Atrial flutter is a kind of arrhythmia or unusual heart rhythm that occurs when the atria are beating rapidly, causing the ventricles to do the same. The condition hinders the heart from functioning normally all over the body. If this condition prolongs and is not treated earlier, there is a possibility that it can harm the heart muscle. Furthermore, it may develop into other health conditions like blood clots and stroke

Moreover, this condition is somehow similar to atrial fibrillation. However, they differ in the heart’s rhythm―the atrial flutter has a regular heartbeat, and atrial fibrillation has an irregular heartbeat as its common symptoms.


Atrial flutter is categorized according to where the short circuit on the heart occurs—the channel that permits the electrical signal to pass in a rapid phase through the heart. 

Furthermore, the two types of atrial flutter are:

Typical atrial flutter. The short circuit is located in the right atrium of the heart. For its treatment, the typical type can be treated by the catheter ablation procedure.

Atypical atrial flutter. The short-circuit is located in the left atrium of the heart.  The treatment includes a procedure that is longer than the other treatment.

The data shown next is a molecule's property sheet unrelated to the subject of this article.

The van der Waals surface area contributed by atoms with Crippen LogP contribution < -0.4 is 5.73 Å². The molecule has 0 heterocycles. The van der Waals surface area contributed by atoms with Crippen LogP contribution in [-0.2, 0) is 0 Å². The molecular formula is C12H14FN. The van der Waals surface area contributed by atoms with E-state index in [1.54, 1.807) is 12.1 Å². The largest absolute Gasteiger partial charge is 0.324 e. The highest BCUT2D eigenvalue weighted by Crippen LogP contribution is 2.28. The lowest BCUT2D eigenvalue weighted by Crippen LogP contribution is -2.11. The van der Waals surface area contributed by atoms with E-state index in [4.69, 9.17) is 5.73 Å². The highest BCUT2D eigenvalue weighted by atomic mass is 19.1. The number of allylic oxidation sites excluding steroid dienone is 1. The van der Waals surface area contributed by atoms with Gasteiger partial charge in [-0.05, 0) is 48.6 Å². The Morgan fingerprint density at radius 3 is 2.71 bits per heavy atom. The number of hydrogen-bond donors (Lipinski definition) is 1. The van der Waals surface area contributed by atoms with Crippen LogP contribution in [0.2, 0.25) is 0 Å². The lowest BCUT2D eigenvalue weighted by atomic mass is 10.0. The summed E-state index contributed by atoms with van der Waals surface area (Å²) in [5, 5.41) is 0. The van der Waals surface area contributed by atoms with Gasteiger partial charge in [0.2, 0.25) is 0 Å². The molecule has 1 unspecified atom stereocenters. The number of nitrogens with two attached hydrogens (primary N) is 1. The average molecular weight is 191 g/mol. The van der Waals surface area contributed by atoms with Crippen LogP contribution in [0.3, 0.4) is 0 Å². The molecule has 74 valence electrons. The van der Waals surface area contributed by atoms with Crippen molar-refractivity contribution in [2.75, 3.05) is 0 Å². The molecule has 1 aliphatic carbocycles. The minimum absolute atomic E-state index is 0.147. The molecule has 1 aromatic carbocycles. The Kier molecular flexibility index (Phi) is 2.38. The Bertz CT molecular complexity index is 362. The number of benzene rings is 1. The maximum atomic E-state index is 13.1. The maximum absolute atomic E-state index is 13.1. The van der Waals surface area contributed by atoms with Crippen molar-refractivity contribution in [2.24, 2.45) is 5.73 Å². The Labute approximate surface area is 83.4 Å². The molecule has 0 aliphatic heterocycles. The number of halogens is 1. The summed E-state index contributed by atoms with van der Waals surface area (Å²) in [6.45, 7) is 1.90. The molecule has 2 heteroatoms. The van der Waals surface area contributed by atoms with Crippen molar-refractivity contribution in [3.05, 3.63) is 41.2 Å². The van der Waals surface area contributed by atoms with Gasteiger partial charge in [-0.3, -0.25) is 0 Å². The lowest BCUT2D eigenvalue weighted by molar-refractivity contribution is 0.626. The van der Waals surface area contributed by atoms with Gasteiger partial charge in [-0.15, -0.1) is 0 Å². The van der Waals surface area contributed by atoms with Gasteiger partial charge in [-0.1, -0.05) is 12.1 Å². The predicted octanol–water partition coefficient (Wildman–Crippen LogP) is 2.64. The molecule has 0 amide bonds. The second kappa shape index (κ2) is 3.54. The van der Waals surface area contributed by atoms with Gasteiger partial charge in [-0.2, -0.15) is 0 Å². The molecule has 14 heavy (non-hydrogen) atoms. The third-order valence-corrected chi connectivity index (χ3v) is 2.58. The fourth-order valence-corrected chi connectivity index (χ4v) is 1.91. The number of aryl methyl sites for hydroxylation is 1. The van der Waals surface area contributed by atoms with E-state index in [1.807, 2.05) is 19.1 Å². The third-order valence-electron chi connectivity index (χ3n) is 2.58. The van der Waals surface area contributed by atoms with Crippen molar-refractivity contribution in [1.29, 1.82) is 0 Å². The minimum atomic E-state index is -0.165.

The martial flutter may show no symptoms. However, it may sometimes show the following signs:


Atrial flutter is typically analyzed in your doctor’s office through the utilization of an electrocardiogram. If the doctor is not satisfied with the result of the electrocardiogram, the doctor may suggest some tests, including a Holter monitor or electrophysiological study. Also, an event monitor while the catheter is inserted in the heart’s vein may be utilized, which can determine the location of the unusual signal through using a wire. 


The condition may disappear without any treatments or surgeries. However, if the symptoms persist, your physician may require the following treatments:

  • Medical treatments to avoid blood clotting and control the heart rhythm;
  • Catheter ablation, a method that ruins the misbehaving electrical pathways in the heart;
  • Cardioversion, a method that corrects the heart rhythm; and 
  • Treating the underlying health conditions.

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